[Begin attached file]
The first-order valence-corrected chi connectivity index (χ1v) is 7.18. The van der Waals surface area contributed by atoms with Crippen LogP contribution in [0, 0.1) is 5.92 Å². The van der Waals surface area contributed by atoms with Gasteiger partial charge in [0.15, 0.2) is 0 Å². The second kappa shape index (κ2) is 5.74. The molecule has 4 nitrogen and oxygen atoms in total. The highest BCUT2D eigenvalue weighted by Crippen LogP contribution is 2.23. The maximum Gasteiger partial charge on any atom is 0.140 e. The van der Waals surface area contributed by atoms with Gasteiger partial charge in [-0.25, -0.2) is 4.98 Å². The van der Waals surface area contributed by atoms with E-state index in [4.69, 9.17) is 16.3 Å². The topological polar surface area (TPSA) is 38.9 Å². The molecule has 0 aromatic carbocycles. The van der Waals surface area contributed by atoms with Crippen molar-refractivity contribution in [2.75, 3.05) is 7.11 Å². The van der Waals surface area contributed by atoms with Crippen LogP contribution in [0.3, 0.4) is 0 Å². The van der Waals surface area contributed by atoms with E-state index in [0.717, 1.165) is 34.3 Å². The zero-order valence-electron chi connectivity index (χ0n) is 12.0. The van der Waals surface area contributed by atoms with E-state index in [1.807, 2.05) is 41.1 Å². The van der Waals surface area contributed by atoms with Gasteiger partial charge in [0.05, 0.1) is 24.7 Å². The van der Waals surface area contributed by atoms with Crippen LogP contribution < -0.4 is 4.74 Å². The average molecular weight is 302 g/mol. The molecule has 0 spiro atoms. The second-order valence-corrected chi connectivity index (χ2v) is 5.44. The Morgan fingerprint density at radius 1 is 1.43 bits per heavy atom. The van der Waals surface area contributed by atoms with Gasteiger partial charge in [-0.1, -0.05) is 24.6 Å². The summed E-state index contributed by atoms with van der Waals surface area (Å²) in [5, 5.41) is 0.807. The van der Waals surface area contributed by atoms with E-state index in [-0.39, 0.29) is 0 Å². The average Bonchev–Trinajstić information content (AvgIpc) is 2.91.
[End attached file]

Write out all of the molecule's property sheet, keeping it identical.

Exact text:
The first-order valence-corrected chi connectivity index (χ1v) is 7.18. The van der Waals surface area contributed by atoms with Crippen LogP contribution in [0, 0.1) is 5.92 Å². The van der Waals surface area contributed by atoms with Gasteiger partial charge in [0.15, 0.2) is 0 Å². The second kappa shape index (κ2) is 5.74. The molecule has 4 nitrogen and oxygen atoms in total. The highest BCUT2D eigenvalue weighted by Crippen LogP contribution is 2.23. The maximum Gasteiger partial charge on any atom is 0.140 e. The van der Waals surface area contributed by atoms with Gasteiger partial charge in [-0.25, -0.2) is 4.98 Å². The van der Waals surface area contributed by atoms with E-state index in [4.69, 9.17) is 16.3 Å². The topological polar surface area (TPSA) is 38.9 Å². The molecule has 0 aromatic carbocycles. The van der Waals surface area contributed by atoms with Crippen molar-refractivity contribution in [2.75, 3.05) is 7.11 Å². The van der Waals surface area contributed by atoms with Crippen LogP contribution in [0.3, 0.4) is 0 Å². The van der Waals surface area contributed by atoms with E-state index in [0.717, 1.165) is 34.3 Å². The zero-order valence-electron chi connectivity index (χ0n) is 12.0. The van der Waals surface area contributed by atoms with E-state index in [1.807, 2.05) is 41.1 Å². The van der Waals surface area contributed by atoms with Gasteiger partial charge in [0.05, 0.1) is 24.7 Å². The van der Waals surface area contributed by atoms with Crippen LogP contribution < -0.4 is 4.74 Å². The average molecular weight is 302 g/mol. The molecule has 0 spiro atoms. The second-order valence-corrected chi connectivity index (χ2v) is 5.44. The Morgan fingerprint density at radius 1 is 1.43 bits per heavy atom. The van der Waals surface area contributed by atoms with Gasteiger partial charge in [-0.1, -0.05) is 24.6 Å². The summed E-state index contributed by atoms with van der Waals surface area (Å²) in [5, 5.41) is 0.807. The van der Waals surface area contributed by atoms with E-state index in [-0.39, 0.29) is 0 Å². The average Bonchev–Trinajstić information content (AvgIpc) is 2.91.